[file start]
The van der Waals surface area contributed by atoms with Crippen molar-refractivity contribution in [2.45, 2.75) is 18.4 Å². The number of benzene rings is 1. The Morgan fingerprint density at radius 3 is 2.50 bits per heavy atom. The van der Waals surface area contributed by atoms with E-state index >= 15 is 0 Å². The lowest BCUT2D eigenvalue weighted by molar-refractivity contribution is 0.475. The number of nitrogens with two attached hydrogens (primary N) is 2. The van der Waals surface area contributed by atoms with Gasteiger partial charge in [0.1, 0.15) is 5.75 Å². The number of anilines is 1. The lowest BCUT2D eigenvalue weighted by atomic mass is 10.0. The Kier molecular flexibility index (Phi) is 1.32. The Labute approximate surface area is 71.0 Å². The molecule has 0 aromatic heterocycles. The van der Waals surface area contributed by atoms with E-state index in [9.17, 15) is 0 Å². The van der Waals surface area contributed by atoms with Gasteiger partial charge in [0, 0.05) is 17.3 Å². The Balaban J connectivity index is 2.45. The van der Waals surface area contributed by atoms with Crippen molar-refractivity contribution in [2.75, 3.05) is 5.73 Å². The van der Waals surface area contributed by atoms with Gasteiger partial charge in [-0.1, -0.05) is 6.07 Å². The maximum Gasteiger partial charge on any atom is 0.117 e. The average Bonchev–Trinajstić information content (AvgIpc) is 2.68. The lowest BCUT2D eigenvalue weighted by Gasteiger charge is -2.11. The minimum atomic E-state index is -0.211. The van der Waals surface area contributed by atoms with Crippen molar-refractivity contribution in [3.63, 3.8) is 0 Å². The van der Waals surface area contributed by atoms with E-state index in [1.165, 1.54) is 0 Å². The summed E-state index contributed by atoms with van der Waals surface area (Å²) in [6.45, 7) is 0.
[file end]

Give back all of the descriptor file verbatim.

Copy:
The van der Waals surface area contributed by atoms with Crippen molar-refractivity contribution in [2.45, 2.75) is 18.4 Å². The number of benzene rings is 1. The Morgan fingerprint density at radius 3 is 2.50 bits per heavy atom. The van der Waals surface area contributed by atoms with E-state index >= 15 is 0 Å². The lowest BCUT2D eigenvalue weighted by molar-refractivity contribution is 0.475. The number of nitrogens with two attached hydrogens (primary N) is 2. The van der Waals surface area contributed by atoms with Gasteiger partial charge in [0.1, 0.15) is 5.75 Å². The number of anilines is 1. The lowest BCUT2D eigenvalue weighted by atomic mass is 10.0. The Kier molecular flexibility index (Phi) is 1.32. The Labute approximate surface area is 71.0 Å². The molecule has 0 aromatic heterocycles. The van der Waals surface area contributed by atoms with E-state index in [9.17, 15) is 0 Å². The van der Waals surface area contributed by atoms with Gasteiger partial charge in [0, 0.05) is 17.3 Å². The Balaban J connectivity index is 2.45. The van der Waals surface area contributed by atoms with Crippen molar-refractivity contribution in [2.75, 3.05) is 5.73 Å². The van der Waals surface area contributed by atoms with Gasteiger partial charge in [-0.1, -0.05) is 6.07 Å². The maximum Gasteiger partial charge on any atom is 0.117 e. The average Bonchev–Trinajstić information content (AvgIpc) is 2.68. The lowest BCUT2D eigenvalue weighted by Gasteiger charge is -2.11. The minimum atomic E-state index is -0.211. The van der Waals surface area contributed by atoms with Crippen molar-refractivity contribution in [3.63, 3.8) is 0 Å². The van der Waals surface area contributed by atoms with E-state index in [1.165, 1.54) is 0 Å². The summed E-state index contributed by atoms with van der Waals surface area (Å²) in [6.45, 7) is 0.